Indeed, the situation is entirely human-made. If South Sudan’s political leader hadn’t opted for war instead of nation building, there would be no famine today. As Peter Tibi, an experienced peace mediator, argued in D+C/E+Z last month, South Sudan has been on a road towards genocidal civil war in recent months. Letting people starve obviously fits into the pattern. It is surely not a coincidence that the epicentre of the famine is Unity State, where Dinka are the majority, as Dominic Johnson writes in taz, a German newspaper with excellent coverage of Africa. The Dinka are the ethnic group Riek Machar, the former vice president who became the leading rebel and is now in exile, belongs to.
President Salva Kiir has now pledged to grant aid agencies free access to needy people all over the country. The words sound nice, but the truth is that humanitarian workers need a minimum of safety to be able to operate effectively. Kiir’s government has not contributed to bringing about such security in recent months. Its formal security forces and the militias that support them have exacerbated the violence. Fields are being burnt and villages raided. The very little infrastructure the country has is being destroyed.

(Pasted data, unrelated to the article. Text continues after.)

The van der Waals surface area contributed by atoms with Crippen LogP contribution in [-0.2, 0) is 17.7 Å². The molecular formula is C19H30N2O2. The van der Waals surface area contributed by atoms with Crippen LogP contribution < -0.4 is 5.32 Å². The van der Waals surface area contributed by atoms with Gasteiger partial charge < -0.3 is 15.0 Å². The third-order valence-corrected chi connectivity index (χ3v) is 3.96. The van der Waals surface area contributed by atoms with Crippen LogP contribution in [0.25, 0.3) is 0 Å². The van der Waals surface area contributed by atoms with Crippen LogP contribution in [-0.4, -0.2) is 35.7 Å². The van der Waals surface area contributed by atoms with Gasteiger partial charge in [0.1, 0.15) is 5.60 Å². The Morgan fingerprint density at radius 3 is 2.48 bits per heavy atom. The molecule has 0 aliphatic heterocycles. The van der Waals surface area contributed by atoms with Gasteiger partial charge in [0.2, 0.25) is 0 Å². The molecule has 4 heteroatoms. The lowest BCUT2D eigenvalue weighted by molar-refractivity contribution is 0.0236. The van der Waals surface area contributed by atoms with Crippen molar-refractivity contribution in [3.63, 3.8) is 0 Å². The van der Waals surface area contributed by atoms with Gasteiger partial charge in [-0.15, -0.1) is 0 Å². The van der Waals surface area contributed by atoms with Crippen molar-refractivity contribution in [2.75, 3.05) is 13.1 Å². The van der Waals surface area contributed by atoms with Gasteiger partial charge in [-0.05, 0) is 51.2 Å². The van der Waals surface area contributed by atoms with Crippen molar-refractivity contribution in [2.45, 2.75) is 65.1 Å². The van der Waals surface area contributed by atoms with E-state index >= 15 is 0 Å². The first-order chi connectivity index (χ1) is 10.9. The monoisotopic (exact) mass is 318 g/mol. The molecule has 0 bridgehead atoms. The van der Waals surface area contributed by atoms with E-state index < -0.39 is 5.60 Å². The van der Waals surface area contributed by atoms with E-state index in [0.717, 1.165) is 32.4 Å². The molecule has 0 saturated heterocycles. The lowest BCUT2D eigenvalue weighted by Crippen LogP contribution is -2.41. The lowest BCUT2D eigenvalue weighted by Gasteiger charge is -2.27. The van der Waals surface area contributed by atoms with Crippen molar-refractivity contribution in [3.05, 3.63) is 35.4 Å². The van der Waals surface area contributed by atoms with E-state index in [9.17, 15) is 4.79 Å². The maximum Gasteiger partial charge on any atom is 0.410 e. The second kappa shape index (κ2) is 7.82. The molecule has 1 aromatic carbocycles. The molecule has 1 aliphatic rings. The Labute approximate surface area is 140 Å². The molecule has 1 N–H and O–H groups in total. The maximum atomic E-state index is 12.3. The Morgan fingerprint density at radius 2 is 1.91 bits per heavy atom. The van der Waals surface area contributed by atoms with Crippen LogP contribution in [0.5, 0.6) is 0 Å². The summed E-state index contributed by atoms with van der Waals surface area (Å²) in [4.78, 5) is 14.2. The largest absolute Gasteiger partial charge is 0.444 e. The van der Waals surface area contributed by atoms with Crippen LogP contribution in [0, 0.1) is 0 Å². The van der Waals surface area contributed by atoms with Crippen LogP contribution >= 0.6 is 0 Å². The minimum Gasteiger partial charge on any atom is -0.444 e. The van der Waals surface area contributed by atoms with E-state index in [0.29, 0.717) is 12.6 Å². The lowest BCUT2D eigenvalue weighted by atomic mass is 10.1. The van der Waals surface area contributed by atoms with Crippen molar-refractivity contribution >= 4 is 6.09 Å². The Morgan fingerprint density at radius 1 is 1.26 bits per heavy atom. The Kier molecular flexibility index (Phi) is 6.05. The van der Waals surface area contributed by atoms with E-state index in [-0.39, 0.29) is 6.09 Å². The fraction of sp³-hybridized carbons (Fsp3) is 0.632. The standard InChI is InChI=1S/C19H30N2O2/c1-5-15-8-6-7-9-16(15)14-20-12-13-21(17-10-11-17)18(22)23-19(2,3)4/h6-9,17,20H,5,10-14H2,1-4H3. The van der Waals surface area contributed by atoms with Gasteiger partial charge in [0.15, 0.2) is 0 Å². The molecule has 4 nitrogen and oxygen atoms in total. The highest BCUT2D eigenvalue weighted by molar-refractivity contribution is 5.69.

The underlying problem is that South Sudan’s leaders could not agree on how to share the country’s oil wealth among one another. They have not used it to build the nation, and that is one reason why the current economic crisis is so bitter. Apart from exporting oil, South Sudan does not have much formal economic activity. In view of dropping commodity prices, the leaders now seem to fear for their personal wealth and are trying to grab whatever they can. Hyperinflation is compounding all problems, and it results from negligent – or perhaps I should say absent – macro-economic management. It too is human-made.
South Sudan is a very depressing case of liberation-war leaders being unable to escape the mafia-kind of mindset that militia movements must develop to be able to wage war over decades. They think in terms of victory and defeat, survival and death. They are not statesmen who draft and implement policies in pursuit of the common good.
The international community has been watching this drama unfold without getting seriously involved. Yes, there is a peace mission in South Sudan, but it is ineffective and overburdened. In principle, it could get a restart. All the UN Security Council would have to do is agree on a mandate, which should be much easier than in the case of Syria – where famine has also served as a weapon, by the way. Unlike in Syria, the crisis in South Sudan does not reflect diverging strategic interests of leading Security Council members. Nonetheless, the appetite to act jointly seems to have vanished, even though South Sudan’s neighbouring countries would probably welcome such an initiative. They have a strong interest in stopping the disaster.
So far, however, African governments have not been able to do more than to get South Sudanese leaders to attend various summits that did not add up to any kind of lasting peace agreement. A Security Council decision might make the difference.
South Sudan’s leaders seem resolved to fight until one side is totally eliminated. The international community’s lack of resolve to stop them will probably mean they’ll do so. We are likely to watch another genocide.